The Swedes claimed the top position in the standings for the second straight time. KHL players had a significant role not only for the Tre Kronor.
The Finns didn't have their best time at the Beijer Hockey Games, and they only brought two KHL players to Sweden. Both Teemu Pulkkinen (Dynamo Moscow) and Jori Lehtera (SKA) played well for the team led by Kari Jalonen. The White-and-Blue's forward spent the whole tournament on the Finns' first line and scored the opening goal in the game against Team Russia. However, in later games, the Jatkoaita failed to produce, and Pulkkinen didn't score any points as Finland only scored twice in the next two showdowns. Lehtera also played most of the tournament centering Pulkkinen's line, but he didn't record any point for the Finns. However, the two will probably have another chance in the next EHT stage. Team Finland didn't have its best tournament and finished in the third position, just ahead of Team Russia thanks to the victory in the first game.
The Zohorna brothers were once again in excellent shape – their line was the best against Team Finland as they scored two goals, one with Tomas, and one with Hynek. In the first game, the Czechs' bench boss Milos Riha created a full KHL line with Tomas and Hynek Zohorna playing with Traktor's Tomas Hyka, but it didn't quite work. In the third game, Riha let Tomas Zohorna rest, and his brothers had a hard time in finding space and room. On the blue line, Jakub Jerabek was probably the Czechs' top defenseman. He ate up a lot of minutes, and if he was on the ice for all the goals scored by the Russians, he contributed with an assist in the 3-3 goal at just one second to the horn. Jokerit's David Sklenicka didn't have a lot of room, he only played two games as he is trying to find his best shape. The Czechs had a good tournament, conquering the second place thanks to a solid win over the Finns and a last-gasp victory against Team Russia when they found twine at the 59:59 mark to send the game to OT and gain a hard-fought SO triumph. However, they had to surrender to Sweden in the tournament's first game.
The Tre Kronor were absolutely the best this time around, winning all three games and having the best offense and defense. This weekend's triumph was the first win for the Swedes at the home stage since 2013. SKA's Magnus Hellberg was instrumental for them as he stopped almost everything in the two games he played – against the Czech Republic and Finland. CSKA's Lars Johansson performed with a little less confidence, stopping 16 of 18 shots by Team Russia, but it was nevertheless enough to win. SKA's Lukas Bengtsson was the top-scoring defenseman of the tournament, with two goals and one assist. He posted a double against the Russians and a helper against Team Finland. Another D-man who had an excellent performance against Russia is CSKA's Klas Dahlback, who had a pair of assists in the game. However, he only played two games, just like Sochi's Malte Stromwall. The forward assisted the game-winning goal against the Czechs, but then picked up an injury against the Russians, a game where he didn't perform as well as the previous one. All in all, the Swedes played an excellent tournament and deservedly conquered the first place in the standings.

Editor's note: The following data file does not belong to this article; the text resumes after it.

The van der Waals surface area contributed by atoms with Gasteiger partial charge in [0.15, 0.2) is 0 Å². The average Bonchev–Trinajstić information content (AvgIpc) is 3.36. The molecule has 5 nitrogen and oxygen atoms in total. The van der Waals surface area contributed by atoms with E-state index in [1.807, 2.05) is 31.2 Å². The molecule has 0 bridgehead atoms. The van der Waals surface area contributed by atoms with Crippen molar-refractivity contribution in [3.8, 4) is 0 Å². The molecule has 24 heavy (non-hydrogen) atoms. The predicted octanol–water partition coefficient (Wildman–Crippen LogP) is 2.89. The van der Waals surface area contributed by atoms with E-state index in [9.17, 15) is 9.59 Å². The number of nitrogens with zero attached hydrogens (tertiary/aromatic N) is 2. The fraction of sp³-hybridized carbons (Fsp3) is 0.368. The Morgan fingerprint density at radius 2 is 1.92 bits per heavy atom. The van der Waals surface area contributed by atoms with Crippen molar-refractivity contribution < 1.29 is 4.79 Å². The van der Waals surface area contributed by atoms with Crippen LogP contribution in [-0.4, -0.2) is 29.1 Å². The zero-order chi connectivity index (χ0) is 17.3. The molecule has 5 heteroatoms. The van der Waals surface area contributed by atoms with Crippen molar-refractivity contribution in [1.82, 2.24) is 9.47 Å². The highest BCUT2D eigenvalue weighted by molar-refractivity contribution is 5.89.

Alexey Kudashov and his staff decided to bring an experimental roster to Sweden. The result wasn't great – the Russians lost all three games – but Kudashov had a chance to see some new players in action. The young SKA's line of Podkolzin, Morozov, and Marchenko was one of the most active on the ice, and had a decent performance against Finland and Sweden, being allowed to rest for the final game against the Czech Republic. A surprise for the Russians was Pavel Poryadin. The Neftekhimik's speedster – he constantly appears in the fastest skaters' rankings according to the data gathered by the league's smart pucks – had a pair of goals in the tournament, including one in the third frame against the Czechs. That goal could become the game-winner if it wasn't for the opponents' equalizer at just one second to the horn. Avangard's Denis Zernov also had assists against Sweden and the Czechs and played at an outstanding level as he is gaining his shape back after his long injury that forced him sitting through the first half of the season. Also amassing two assists was Avtomobilist's Anatoly Golyshev. However, oddly enough, if thinking about the latest trends, the Russians weren't comfortable on the net: no one of the three G's, Bobkov, Bilyalov, and Samonov, posted a saves percentage of at least 90%. No matter the losses, the Swedish tournament should have given Kudashov enough material for good thinking as the Russians will probably ice a completely different roster for the next and last EHT stage.
The Euro Hockey Tour will be back on April 30 for the Czech Hockey Games. The Russians will face Sweden in the tournament's first game in Yaroslavl.